Taking the opportunity to create a new design for a bicycle

            Another interactive area allowed you to play with differently shaped plastic and wood pieces, stacking them into a tower on a platform. Pushing buttons, the structure is subjected to different levels of earthquake-like shaking. The goal was to build the tallest tower possible that could withstand a 10-second shaking, which we accomplished.

            We next entered a booth meant to simulate a space capsule where a woman on the screen offered us a chance to go into space and study the effect pollutants have on the hole in the ozone layer. With a fire button on a joystick, we “flew” ourselves into space over Antarctica, where we could view the existing hole.

            When the guide showed it to us as it had been 20 years ago, we got the message we might be in serious trouble, so, of course, we headed back to earth immediately to do something about it.

            At a “body watch,” a cluster of life-size mannequins with TV sets in their stomachs allowed us to see what happens in the body under various conditions, including seeing a fetus in the womb, food being digested and the cause of hiccups.

            In another room, the screen guide, which was proud of the Egyptian mummy and sarcophagus on display, gave an educational presentation on how it was found, almost destroyed by a heavy object falling on it and how it ended up in the museum.

            The center also features a chemistry kitchen, which is geared to children, for a show on electricity and ways of creating electrical effects.

            An overhead line featured 23 products made in Kentucky and visitors tried to name them with the answers eventually appearing on a board.

            The third floor has a large space devoted to “The World Within Us,” a series of displays about how our bodies work, including an especially vivid section on reproduction. We were surprised, given the number of children we encountered, how few were studying the human body that day. It would be difficult and expensive for individual schools to have anything close to what science museums have available to explain these concepts to children, making it all the more advantageous that so many cities have made these facilities available.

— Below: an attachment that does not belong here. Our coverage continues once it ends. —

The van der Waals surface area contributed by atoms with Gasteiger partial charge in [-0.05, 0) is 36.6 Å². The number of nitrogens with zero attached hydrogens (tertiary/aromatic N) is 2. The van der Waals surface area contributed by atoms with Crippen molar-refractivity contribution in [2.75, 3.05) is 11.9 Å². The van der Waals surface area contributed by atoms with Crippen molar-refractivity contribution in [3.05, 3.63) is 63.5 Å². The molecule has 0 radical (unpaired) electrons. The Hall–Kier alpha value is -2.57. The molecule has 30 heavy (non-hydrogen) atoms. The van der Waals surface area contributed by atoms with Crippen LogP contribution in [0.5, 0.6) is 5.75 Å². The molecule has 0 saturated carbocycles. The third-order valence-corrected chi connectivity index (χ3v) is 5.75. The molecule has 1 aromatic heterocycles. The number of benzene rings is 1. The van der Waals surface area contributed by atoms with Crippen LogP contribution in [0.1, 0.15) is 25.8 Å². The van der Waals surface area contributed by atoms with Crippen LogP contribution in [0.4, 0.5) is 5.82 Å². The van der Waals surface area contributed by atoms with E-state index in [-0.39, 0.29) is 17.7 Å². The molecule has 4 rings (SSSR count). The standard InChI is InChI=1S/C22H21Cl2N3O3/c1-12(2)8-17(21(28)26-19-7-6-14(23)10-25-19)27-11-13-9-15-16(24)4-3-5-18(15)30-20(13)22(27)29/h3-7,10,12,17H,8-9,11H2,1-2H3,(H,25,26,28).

The interactive displays received much attention from young people but large posters simply providing information about different aspects of science were often passed by, seeming to stress the importance of hands-on learning for children.

            The center also has an IMAX theater where five movies were being shown.

            We are fortunate to have two outstanding science museums in Missouri. The St. Louis Science Museum has been ranked No. 5 on the Parents Magazine top 10 list, and Kansas City Union Station has made their “best of the rest” list.

A display at the Kentucky Science Center in Louisville, Ky., shows a fetus developing in the womb.


Tuesday, November 8, 2016

Staunton, VA, American Frontier Culture Museum

American Frontier Culture

At the 1820s Bowman house a re-enactor demonstrates making wood tools.Bottom of Form

The Museum of American Frontier Culture in Staunton, Va., is a remarkable outdoor living history museum that shows how immigrants from Germany, Ireland, England and Africa adapted to the new world and helped form the way of life we now think of as unique to America. Most started here as farmers.

They imported their variable cultures related to improving farm buildings, equipment, animals and choices in planting crops. Ultimately, these groups came together to create the American culture.

We started our tour with a brief movie narrated by biographer David McCullough, who felt this living history museum is one of the best and most unusual in the United States.

Most of the buildings were staffed with re-enactors in costume, engaging in a variety of activities a person of that time and place would have done. These actors were well instructed on background information and had no problem answering questions about their life and skills.

Even catching one of the frequently appearing golf carts for a ride, the tour was a long trip covering the 10 farms. Visitors should plan on spending a minimum of three hours here.

We began at the 1700s West African farm that is surrounded with low walls to enclose the animals. Starting in 1619, the English brought enslaved Africans to help on the farms.

A re-enactor discussed the rough-looking buildings, one of which was for the husband and two for his wives and children under 7 years old. Boys over 7 moved in with him. Our guide described how one of the young women had been captured and sent to America as a slave.

Because growing yams was hard on the soil, farmers had to frequently move yam plantings to different fields. They often moved their small buildings as well.

In the yard of the 1600-era English farm, a young woman sat pulling scrap out of the wool until she had a basket full. Then she put the wool in an ammonia solution to soak until white, then dried and finally had it ready for the spinning wheel. Making material for clothes and curtains was no easy job.

The house, imported from England’s West Midlands, was fitted in the interior with the simple tools and furniture used at that time.

The 1850s American farm was based on ideas and materials brought to this country by farmers from many countries.

At the 1700s Irish farm, a small building held the forge that was staffed with a knowledgeable blacksmith. He explained how all tools and equipment used on the farms and in the homes actually were made on the farm. The blacksmith worked on whatever was needed to run the farms, and, if there were extra items, they could be sold to visitors.